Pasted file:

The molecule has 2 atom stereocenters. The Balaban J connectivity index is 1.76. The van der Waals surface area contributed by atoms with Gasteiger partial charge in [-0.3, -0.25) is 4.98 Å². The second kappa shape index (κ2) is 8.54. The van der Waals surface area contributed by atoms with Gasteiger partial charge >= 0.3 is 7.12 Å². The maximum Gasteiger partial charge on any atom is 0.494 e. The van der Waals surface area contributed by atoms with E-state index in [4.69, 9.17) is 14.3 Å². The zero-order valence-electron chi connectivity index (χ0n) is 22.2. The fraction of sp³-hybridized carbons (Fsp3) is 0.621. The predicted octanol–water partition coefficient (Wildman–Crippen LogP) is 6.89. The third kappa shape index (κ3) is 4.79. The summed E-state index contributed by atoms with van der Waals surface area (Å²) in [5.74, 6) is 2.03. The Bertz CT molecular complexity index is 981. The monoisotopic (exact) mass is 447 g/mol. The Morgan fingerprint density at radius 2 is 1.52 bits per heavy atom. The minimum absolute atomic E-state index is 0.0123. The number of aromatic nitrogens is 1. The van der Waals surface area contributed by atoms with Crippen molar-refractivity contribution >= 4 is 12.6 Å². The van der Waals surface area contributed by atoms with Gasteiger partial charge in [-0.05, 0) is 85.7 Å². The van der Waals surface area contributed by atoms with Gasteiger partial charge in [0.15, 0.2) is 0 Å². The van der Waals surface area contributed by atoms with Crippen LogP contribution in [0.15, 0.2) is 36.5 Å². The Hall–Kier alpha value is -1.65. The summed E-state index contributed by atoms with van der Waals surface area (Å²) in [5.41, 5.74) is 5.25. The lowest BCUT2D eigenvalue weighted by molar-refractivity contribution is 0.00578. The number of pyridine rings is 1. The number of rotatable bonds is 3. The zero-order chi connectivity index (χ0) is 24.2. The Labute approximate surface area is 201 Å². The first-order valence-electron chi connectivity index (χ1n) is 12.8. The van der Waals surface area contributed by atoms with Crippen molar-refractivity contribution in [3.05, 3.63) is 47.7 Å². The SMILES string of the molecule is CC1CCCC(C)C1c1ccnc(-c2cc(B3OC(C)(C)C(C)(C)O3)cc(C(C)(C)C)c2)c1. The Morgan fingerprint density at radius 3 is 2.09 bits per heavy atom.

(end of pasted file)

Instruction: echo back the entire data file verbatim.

The molecule has 2 atom stereocenters. The Balaban J connectivity index is 1.76. The van der Waals surface area contributed by atoms with Gasteiger partial charge in [-0.3, -0.25) is 4.98 Å². The second kappa shape index (κ2) is 8.54. The van der Waals surface area contributed by atoms with Gasteiger partial charge >= 0.3 is 7.12 Å². The maximum Gasteiger partial charge on any atom is 0.494 e. The van der Waals surface area contributed by atoms with E-state index in [4.69, 9.17) is 14.3 Å². The zero-order valence-electron chi connectivity index (χ0n) is 22.2. The fraction of sp³-hybridized carbons (Fsp3) is 0.621. The predicted octanol–water partition coefficient (Wildman–Crippen LogP) is 6.89. The third kappa shape index (κ3) is 4.79. The summed E-state index contributed by atoms with van der Waals surface area (Å²) in [5.74, 6) is 2.03. The Bertz CT molecular complexity index is 981. The monoisotopic (exact) mass is 447 g/mol. The Morgan fingerprint density at radius 2 is 1.52 bits per heavy atom. The minimum absolute atomic E-state index is 0.0123. The number of aromatic nitrogens is 1. The van der Waals surface area contributed by atoms with Crippen molar-refractivity contribution >= 4 is 12.6 Å². The van der Waals surface area contributed by atoms with Gasteiger partial charge in [-0.05, 0) is 85.7 Å². The van der Waals surface area contributed by atoms with Gasteiger partial charge in [0.15, 0.2) is 0 Å². The van der Waals surface area contributed by atoms with Crippen LogP contribution in [0.15, 0.2) is 36.5 Å². The Hall–Kier alpha value is -1.65. The summed E-state index contributed by atoms with van der Waals surface area (Å²) in [5.41, 5.74) is 5.25. The lowest BCUT2D eigenvalue weighted by molar-refractivity contribution is 0.00578. The number of pyridine rings is 1. The number of rotatable bonds is 3. The zero-order chi connectivity index (χ0) is 24.2. The Labute approximate surface area is 201 Å². The first-order valence-electron chi connectivity index (χ1n) is 12.8. The van der Waals surface area contributed by atoms with Crippen molar-refractivity contribution in [3.05, 3.63) is 47.7 Å². The SMILES string of the molecule is CC1CCCC(C)C1c1ccnc(-c2cc(B3OC(C)(C)C(C)(C)O3)cc(C(C)(C)C)c2)c1. The Morgan fingerprint density at radius 3 is 2.09 bits per heavy atom.